The Consolidated Omnibus Budget Reconciliation Act (COBRA) is a health insurance program designed to allow people who have been laid off to continue their medical coverage without restarting their deductibles or switching to a different network of doctors.
“If you lose your job, you’re eligible for COBRA benefits, where you would pay 102% of the premium,” said Dr. John Graves, an assistant professor in health policy at Vanderbilt University. “You're paying both what you were taking out of your paycheck every month plus what your employer was contributing.”
This means that to continue coverage with COBRA, you’ll pay more than what typically came out of your paycheck because your employer will stop contributing to the premium.
After you lose your job, you have 60 days to decide whether you want the COBRA coverage. During that time, you can look at other options such as coverage through the Affordable Care Act or through Medicaid, which are often more affordable options.
How to apply
You likely have access to COBRA if you worked for an employer with more than 20 employees. You are eligible both if you’ve left your job voluntarily or have been laid off. But if the company goes out of business and closes the health plan, then COBRA is not an option.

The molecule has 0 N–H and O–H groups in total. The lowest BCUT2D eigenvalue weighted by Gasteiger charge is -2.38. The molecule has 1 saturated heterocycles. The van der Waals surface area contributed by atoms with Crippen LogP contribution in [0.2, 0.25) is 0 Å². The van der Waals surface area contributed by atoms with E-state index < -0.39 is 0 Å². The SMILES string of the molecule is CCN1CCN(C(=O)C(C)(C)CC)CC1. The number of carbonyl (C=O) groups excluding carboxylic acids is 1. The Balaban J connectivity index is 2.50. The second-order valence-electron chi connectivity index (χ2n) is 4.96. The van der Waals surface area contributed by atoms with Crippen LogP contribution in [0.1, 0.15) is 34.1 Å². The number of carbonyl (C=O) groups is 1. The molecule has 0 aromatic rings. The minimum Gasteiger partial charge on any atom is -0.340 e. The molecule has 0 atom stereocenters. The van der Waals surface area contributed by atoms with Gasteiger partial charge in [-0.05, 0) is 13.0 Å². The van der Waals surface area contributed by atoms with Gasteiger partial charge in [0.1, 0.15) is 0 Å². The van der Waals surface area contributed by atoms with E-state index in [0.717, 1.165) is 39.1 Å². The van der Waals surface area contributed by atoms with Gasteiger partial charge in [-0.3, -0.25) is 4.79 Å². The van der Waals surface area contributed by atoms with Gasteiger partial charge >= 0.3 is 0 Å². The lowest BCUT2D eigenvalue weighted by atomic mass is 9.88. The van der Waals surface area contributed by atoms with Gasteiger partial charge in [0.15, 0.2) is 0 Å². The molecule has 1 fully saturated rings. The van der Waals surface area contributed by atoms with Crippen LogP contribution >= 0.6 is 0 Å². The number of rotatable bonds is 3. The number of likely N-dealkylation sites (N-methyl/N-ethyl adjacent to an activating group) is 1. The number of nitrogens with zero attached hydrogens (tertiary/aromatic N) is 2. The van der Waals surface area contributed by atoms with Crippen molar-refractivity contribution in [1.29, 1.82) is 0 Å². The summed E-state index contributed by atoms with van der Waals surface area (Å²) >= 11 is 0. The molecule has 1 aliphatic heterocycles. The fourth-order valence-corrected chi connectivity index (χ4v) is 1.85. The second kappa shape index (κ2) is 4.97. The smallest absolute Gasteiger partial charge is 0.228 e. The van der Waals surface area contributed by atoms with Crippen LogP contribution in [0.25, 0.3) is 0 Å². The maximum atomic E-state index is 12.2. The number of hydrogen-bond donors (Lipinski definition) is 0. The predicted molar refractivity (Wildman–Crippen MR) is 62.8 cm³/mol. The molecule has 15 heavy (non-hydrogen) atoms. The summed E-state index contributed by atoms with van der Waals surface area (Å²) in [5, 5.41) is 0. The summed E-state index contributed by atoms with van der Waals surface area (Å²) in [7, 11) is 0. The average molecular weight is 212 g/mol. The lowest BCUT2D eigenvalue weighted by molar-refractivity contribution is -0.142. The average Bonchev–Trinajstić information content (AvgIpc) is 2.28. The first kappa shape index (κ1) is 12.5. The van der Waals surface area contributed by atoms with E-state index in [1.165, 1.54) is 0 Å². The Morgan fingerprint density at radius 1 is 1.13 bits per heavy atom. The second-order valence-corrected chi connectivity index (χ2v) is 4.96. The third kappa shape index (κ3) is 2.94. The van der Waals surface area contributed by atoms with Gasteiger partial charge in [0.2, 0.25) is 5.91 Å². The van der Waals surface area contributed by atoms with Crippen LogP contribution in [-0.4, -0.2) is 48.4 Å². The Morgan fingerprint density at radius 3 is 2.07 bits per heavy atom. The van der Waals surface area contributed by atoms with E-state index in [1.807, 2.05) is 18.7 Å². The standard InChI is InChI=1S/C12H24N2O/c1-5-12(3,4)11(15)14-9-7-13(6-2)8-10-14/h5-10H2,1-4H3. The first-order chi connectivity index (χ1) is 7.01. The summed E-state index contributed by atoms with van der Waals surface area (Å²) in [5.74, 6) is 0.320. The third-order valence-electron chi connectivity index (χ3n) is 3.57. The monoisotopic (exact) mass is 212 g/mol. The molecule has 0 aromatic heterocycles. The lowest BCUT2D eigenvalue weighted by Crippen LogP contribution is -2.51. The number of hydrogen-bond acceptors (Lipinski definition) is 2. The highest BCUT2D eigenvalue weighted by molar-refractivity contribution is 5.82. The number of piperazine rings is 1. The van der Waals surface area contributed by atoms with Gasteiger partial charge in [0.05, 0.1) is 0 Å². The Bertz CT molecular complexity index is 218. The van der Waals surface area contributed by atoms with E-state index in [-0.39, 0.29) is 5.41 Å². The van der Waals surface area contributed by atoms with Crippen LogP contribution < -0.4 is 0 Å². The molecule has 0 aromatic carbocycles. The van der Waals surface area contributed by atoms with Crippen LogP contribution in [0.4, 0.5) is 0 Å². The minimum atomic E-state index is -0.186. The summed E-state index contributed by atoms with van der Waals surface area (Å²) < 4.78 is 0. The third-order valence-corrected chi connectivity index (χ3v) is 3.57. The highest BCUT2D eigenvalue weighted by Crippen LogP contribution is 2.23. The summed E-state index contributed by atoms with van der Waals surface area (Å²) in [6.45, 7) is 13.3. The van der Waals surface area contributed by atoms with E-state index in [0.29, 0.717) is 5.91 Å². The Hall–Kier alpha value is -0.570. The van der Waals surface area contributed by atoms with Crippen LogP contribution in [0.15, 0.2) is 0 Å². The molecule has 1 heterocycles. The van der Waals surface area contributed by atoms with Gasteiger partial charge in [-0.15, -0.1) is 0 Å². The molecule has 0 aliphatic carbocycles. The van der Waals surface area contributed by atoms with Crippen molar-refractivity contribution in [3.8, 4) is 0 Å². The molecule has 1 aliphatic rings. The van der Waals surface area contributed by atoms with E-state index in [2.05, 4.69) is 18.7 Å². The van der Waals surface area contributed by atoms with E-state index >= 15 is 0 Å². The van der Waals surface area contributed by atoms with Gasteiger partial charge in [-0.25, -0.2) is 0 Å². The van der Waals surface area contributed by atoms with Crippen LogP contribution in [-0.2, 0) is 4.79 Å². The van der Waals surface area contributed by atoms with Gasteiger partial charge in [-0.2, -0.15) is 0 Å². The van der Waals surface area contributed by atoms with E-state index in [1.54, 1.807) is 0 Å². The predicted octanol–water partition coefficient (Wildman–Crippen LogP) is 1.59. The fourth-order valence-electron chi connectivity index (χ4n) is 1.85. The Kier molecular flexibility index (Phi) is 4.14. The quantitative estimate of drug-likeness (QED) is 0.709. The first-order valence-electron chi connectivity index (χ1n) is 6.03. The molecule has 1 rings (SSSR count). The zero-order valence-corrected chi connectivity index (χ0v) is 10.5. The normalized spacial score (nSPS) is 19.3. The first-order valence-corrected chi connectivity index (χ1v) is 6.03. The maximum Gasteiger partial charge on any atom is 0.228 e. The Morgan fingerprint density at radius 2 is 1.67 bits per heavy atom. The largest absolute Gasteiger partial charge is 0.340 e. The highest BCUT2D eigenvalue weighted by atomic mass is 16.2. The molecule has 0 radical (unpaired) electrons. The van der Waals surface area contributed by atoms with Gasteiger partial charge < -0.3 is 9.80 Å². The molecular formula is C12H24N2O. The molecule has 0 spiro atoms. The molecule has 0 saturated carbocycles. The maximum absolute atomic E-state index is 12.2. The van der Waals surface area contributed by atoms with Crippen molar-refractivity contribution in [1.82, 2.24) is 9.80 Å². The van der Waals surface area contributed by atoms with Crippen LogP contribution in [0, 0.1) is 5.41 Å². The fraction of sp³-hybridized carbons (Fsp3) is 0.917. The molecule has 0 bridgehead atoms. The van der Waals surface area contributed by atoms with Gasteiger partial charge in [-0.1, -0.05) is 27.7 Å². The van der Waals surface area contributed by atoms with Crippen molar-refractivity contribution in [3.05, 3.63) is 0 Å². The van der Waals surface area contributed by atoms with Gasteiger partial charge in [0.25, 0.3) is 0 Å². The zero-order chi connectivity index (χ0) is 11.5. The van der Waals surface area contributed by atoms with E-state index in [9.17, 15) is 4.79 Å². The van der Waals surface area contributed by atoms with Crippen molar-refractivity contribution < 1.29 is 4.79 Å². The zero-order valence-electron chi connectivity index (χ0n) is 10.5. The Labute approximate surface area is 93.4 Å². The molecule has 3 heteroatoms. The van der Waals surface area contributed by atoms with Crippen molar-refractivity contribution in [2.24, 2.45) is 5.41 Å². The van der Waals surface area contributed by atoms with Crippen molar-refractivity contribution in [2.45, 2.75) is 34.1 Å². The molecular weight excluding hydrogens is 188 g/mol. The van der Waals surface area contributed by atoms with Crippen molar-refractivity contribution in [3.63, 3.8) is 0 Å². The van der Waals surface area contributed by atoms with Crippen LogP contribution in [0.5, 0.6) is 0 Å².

COBRA operates through your existing plan and may vary depending on the insurance company. Your employer not only must notify you of your right to apply for COBRA, but your employer must also provide the paperwork to apply.
After you notify your insurance company that you have experienced a qualifying event like a job loss, you should be given a COBRA election notice with insurance options and pricing. The coverage should be identical to the one you had when employed; only now you pay the entire premium yourself.
Companies have different election notices, but the notice typically requires printed names and signatures and should be sent back to the insurance company within 60 days. The first premium will be charged within 45 days from the start of the COBRA coverage.
You can cancel COBRA at any time if you get a new job or become eligible for a different health plan.
Unaffordable to many
COBRA insurance is considered the priciest option for those who lose coverage due to job loss, according to Karen Pollitz, a senior fellow at the Kaiser Family Foundation, a nonprofit that focuses on national health issues.
“You have to pay the whole premium yourself, your employer stops contributing to the premium,” Politz said. “That makes this unaffordable for a lot of people particularly if they just lost their job and their paycheck.”
But COBRA may be an option for people who want to keep the same coverage they’ve had for a while.
“If you’re pregnant or you’re in the middle of a cancer treatment or somebody in your family is,” Politz said. “If you want to keep your coverage in place, you don’t want to restart a new deductible, you don’t want to switch to a new plan that has a different network of doctors.”
Read more on the topic from our Healthcare section